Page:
5 Steps to Perfect Your New Employee Onboarding Process

new employee onboarding

Employee onboarding is the process by which a company welcomes a new hire and helps them get used to their job, the company’s culture, the other people on their team, and the procedures and regulations that govern their interactions.

It is estimated that 28% of employees will quit within the first 90 days on the job because of a poor onboarding process. Considering how much effort and money is put into finding, hiring, and training new employees, this is a disappointing result.

Having a well-thought-out, automated, organized onboarding process that uses technology at its core is crucial in light of the Great Resignation and the post-pandemic hybrid nature of employment. The advantages of an efficient onboarding process for new employees extend well beyond employee retention. If you want happy new hires, read on to learn how to improve your onboarding process.


Automation of the onboarding process is, by far, the most important aspect of it. Process automation is the use of software to automate and simplify repetitive and tedious manual tasks. HR staff, in particular, may radically speed up and simplify the onboarding process, freeing up time and resources for other important tasks like planning, decision-making, and enhancing and customizing the employee experience. This is particularly true for smaller businesses.

Efficient onboarding software for small businesses delivers a standardized, uniform, and company-approved method of onboarding. Automating processes and designing dynamic forms may automatically gather information, assure correctness, and boost workflows. Advanced onboarding software can help solve a lot of HR problems and get the onboarding process running smoothly.

A completely streamlined and efficient workflow may be created using workflow automation to handle the whole onboarding process from pre-hire to post-hire.

Prepare the New Employee’s Workplace

The initial impression of your business that a new employee has is heavily influenced by how prepared their “home base” is for their arrival. Nothing is more frustrating as a brand-new employee than not being provided with the resources you need to do your job well.

Help new employees feel welcome at the workplace by setting up their computer, email, and phone numbers in advance and giving any other necessary equipment. This will entice the new hire to do their best work possible.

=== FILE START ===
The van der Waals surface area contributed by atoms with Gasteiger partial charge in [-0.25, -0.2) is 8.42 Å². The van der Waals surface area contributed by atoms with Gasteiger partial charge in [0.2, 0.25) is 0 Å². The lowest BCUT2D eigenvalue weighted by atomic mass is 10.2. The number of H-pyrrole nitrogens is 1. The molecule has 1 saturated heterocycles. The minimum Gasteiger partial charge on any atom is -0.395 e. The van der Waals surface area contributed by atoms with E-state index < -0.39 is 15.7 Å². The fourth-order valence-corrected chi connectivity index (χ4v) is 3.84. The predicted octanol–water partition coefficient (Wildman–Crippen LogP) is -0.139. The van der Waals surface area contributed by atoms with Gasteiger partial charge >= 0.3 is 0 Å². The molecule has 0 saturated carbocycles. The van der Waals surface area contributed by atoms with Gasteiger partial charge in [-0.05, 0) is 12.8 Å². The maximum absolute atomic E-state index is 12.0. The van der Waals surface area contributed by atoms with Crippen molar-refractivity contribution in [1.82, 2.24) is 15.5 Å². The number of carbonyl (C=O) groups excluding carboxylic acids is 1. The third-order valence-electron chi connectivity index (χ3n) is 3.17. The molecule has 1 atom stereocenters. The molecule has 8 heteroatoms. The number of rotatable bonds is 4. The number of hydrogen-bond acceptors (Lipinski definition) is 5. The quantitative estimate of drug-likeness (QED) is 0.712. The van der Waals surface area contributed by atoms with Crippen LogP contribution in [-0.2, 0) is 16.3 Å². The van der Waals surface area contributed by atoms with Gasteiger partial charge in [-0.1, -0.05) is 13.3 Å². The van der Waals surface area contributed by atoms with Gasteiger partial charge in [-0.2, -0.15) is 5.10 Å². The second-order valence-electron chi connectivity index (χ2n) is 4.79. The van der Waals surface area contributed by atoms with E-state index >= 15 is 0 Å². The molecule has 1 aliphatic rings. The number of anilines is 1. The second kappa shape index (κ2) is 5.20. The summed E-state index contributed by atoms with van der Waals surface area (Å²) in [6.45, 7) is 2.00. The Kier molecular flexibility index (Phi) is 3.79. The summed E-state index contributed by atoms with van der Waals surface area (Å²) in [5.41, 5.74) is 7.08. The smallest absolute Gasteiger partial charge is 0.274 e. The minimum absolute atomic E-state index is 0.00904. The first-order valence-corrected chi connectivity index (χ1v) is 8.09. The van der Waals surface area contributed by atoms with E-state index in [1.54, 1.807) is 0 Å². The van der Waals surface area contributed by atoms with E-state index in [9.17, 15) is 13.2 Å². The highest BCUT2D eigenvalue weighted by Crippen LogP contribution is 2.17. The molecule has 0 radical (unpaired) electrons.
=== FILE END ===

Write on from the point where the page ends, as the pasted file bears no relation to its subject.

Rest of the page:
In addition to preparing their workstation, ensure that the new employee has access to any applications or software they will need on their first day. If you skip this stage, it might negatively affect the new hire’s training, their ability to report to work, and their impression of your business.

Make Plans for a Team Lunch

Throughout the first week, organize a get-together for the new hire and their immediate team, whether it be at lunch or after work. This will be a great way to break the ice and introduce the new hire to the rest of the team in a casual setting. This stage may be accomplished without leaving the office at all if workers bring their lunch and meet in a conference room.

Outside of the interview process, spend some time getting to know your prospective employee. When workers believe they are contributing to a team that cares about them as people as well as workers, they are more likely to stay with the company for the long haul.

Provide Enough Time for Training

Training should take up most of the first week or so with a new hire. Even if the person has previously done the same job function, there will be changes across companies. Implementing a training program is key to assisting new hires in becoming productive members of the team. The regulations, practices, and expectations of the business should all be included in your training. 

Providing a clear outline of the duties and responsibilities for new hires establishes a benchmark against which they may evaluate their level of satisfaction with their new position. 

Remember to Follow Up

This is the most critical phase, yet it is often missed by employers. Keep your word on the 30, 60, and 90-day check-ins with the new hire. Even if you believe the employee is performing well and does not need a review, talk to them.

That is your chance to get insider information regarding the onboarding process at your company, straight from the mouths of current and former employees. Find out what they thought went well and what might be improved, and then adjust accordingly.

Final Thoughts

The time and energy invested in an onboarding process will provide positive results. Put some serious thinking and effort into your preparations. New employees’ impressions of your company, both good and bad, are shaped during their first few weeks on the job.

Cover photo by Adeolu Eletu on Unsplash

Leave a Comment